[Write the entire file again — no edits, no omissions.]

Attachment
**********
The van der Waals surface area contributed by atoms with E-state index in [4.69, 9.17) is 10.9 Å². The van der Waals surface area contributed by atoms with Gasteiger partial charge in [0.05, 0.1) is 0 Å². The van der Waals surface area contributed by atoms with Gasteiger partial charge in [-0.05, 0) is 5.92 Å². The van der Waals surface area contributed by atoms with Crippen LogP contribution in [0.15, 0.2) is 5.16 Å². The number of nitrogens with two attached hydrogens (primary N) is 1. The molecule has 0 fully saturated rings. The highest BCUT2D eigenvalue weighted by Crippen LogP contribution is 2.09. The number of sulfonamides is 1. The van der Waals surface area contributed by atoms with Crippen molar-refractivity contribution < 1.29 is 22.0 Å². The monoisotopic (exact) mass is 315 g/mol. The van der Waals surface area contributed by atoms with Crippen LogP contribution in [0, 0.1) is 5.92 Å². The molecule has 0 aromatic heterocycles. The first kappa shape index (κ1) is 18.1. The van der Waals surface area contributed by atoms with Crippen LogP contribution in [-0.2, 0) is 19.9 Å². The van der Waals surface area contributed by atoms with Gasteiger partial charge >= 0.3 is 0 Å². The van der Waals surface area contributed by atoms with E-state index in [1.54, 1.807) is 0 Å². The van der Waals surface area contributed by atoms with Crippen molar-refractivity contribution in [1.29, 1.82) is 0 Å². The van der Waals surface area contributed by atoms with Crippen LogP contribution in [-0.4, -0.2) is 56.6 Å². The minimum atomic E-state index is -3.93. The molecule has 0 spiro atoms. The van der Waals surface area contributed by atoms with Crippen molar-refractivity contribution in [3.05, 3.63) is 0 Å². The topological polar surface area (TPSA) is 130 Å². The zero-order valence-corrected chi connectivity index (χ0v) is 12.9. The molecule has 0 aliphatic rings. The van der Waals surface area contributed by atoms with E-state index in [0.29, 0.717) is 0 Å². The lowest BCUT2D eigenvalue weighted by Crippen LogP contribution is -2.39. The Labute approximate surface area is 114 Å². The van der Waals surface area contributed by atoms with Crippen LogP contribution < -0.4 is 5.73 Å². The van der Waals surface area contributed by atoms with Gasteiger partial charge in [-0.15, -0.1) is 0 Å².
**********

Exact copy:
The van der Waals surface area contributed by atoms with E-state index in [4.69, 9.17) is 10.9 Å². The van der Waals surface area contributed by atoms with Gasteiger partial charge in [0.05, 0.1) is 0 Å². The van der Waals surface area contributed by atoms with Gasteiger partial charge in [-0.05, 0) is 5.92 Å². The van der Waals surface area contributed by atoms with Crippen LogP contribution in [0.15, 0.2) is 5.16 Å². The number of nitrogens with two attached hydrogens (primary N) is 1. The molecule has 0 fully saturated rings. The highest BCUT2D eigenvalue weighted by Crippen LogP contribution is 2.09. The number of sulfonamides is 1. The van der Waals surface area contributed by atoms with Crippen molar-refractivity contribution < 1.29 is 22.0 Å². The monoisotopic (exact) mass is 315 g/mol. The van der Waals surface area contributed by atoms with Crippen LogP contribution in [0, 0.1) is 5.92 Å². The molecule has 0 aromatic heterocycles. The first kappa shape index (κ1) is 18.1. The van der Waals surface area contributed by atoms with Crippen LogP contribution in [-0.2, 0) is 19.9 Å². The van der Waals surface area contributed by atoms with Gasteiger partial charge >= 0.3 is 0 Å². The van der Waals surface area contributed by atoms with E-state index in [1.54, 1.807) is 0 Å². The van der Waals surface area contributed by atoms with Crippen molar-refractivity contribution in [1.29, 1.82) is 0 Å². The van der Waals surface area contributed by atoms with Crippen LogP contribution in [-0.4, -0.2) is 56.6 Å². The minimum atomic E-state index is -3.93. The molecule has 0 spiro atoms. The van der Waals surface area contributed by atoms with Crippen molar-refractivity contribution in [3.05, 3.63) is 0 Å². The topological polar surface area (TPSA) is 130 Å². The zero-order valence-corrected chi connectivity index (χ0v) is 12.9. The molecule has 0 aliphatic rings. The van der Waals surface area contributed by atoms with E-state index in [0.29, 0.717) is 0 Å². The lowest BCUT2D eigenvalue weighted by Crippen LogP contribution is -2.39. The Labute approximate surface area is 114 Å². The van der Waals surface area contributed by atoms with Crippen LogP contribution < -0.4 is 5.73 Å². The van der Waals surface area contributed by atoms with Gasteiger partial charge in [-0.15, -0.1) is 0 Å².